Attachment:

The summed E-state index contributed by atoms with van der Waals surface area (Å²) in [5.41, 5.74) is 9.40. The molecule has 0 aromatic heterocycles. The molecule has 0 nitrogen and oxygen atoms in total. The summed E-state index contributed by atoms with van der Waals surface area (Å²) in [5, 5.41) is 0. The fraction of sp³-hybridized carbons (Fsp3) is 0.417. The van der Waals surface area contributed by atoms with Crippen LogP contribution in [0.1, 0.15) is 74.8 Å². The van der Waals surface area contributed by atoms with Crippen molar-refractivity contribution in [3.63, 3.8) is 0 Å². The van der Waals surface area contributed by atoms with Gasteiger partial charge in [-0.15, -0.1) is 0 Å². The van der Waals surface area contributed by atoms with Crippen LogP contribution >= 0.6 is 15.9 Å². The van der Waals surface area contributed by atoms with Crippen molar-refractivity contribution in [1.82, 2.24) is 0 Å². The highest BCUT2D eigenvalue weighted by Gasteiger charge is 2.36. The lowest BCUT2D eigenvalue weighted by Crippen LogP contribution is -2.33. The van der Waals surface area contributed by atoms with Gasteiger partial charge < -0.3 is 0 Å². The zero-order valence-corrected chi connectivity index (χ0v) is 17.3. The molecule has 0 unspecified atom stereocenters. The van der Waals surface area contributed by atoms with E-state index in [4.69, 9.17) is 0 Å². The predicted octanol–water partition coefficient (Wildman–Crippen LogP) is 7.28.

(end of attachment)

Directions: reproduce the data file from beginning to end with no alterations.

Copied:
The summed E-state index contributed by atoms with van der Waals surface area (Å²) in [5.41, 5.74) is 9.40. The molecule has 0 aromatic heterocycles. The molecule has 0 nitrogen and oxygen atoms in total. The summed E-state index contributed by atoms with van der Waals surface area (Å²) in [5, 5.41) is 0. The fraction of sp³-hybridized carbons (Fsp3) is 0.417. The van der Waals surface area contributed by atoms with Crippen LogP contribution in [0.1, 0.15) is 74.8 Å². The van der Waals surface area contributed by atoms with Crippen molar-refractivity contribution in [3.63, 3.8) is 0 Å². The van der Waals surface area contributed by atoms with Gasteiger partial charge in [-0.15, -0.1) is 0 Å². The van der Waals surface area contributed by atoms with Crippen LogP contribution >= 0.6 is 15.9 Å². The van der Waals surface area contributed by atoms with Crippen molar-refractivity contribution in [1.82, 2.24) is 0 Å². The highest BCUT2D eigenvalue weighted by Gasteiger charge is 2.36. The lowest BCUT2D eigenvalue weighted by Crippen LogP contribution is -2.33. The van der Waals surface area contributed by atoms with Gasteiger partial charge < -0.3 is 0 Å². The zero-order valence-corrected chi connectivity index (χ0v) is 17.3. The molecule has 0 unspecified atom stereocenters. The van der Waals surface area contributed by atoms with E-state index in [4.69, 9.17) is 0 Å². The predicted octanol–water partition coefficient (Wildman–Crippen LogP) is 7.28.